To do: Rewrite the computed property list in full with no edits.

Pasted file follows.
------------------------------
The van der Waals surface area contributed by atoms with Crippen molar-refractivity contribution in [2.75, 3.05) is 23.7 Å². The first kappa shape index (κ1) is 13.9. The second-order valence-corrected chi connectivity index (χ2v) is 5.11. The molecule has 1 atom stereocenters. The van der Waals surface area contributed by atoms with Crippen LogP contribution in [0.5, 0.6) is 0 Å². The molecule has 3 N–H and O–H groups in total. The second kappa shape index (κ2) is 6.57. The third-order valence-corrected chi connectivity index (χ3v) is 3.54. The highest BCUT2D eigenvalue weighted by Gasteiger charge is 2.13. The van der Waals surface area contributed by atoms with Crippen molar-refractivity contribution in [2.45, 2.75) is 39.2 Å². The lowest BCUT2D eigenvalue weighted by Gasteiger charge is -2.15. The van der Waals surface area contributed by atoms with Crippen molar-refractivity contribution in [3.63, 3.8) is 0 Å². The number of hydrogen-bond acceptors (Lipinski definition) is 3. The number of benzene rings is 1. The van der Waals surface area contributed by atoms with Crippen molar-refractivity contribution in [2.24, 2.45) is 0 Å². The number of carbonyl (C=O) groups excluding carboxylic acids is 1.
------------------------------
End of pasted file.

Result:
The van der Waals surface area contributed by atoms with Crippen molar-refractivity contribution in [2.75, 3.05) is 23.7 Å². The first kappa shape index (κ1) is 13.9. The second-order valence-corrected chi connectivity index (χ2v) is 5.11. The molecule has 1 atom stereocenters. The van der Waals surface area contributed by atoms with Crippen LogP contribution in [0.5, 0.6) is 0 Å². The molecule has 3 N–H and O–H groups in total. The second kappa shape index (κ2) is 6.57. The third-order valence-corrected chi connectivity index (χ3v) is 3.54. The highest BCUT2D eigenvalue weighted by Gasteiger charge is 2.13. The van der Waals surface area contributed by atoms with Crippen molar-refractivity contribution in [2.45, 2.75) is 39.2 Å². The lowest BCUT2D eigenvalue weighted by Gasteiger charge is -2.15. The van der Waals surface area contributed by atoms with Crippen molar-refractivity contribution in [3.63, 3.8) is 0 Å². The number of hydrogen-bond acceptors (Lipinski definition) is 3. The number of benzene rings is 1. The van der Waals surface area contributed by atoms with Crippen molar-refractivity contribution in [2.24, 2.45) is 0 Å². The number of carbonyl (C=O) groups excluding carboxylic acids is 1.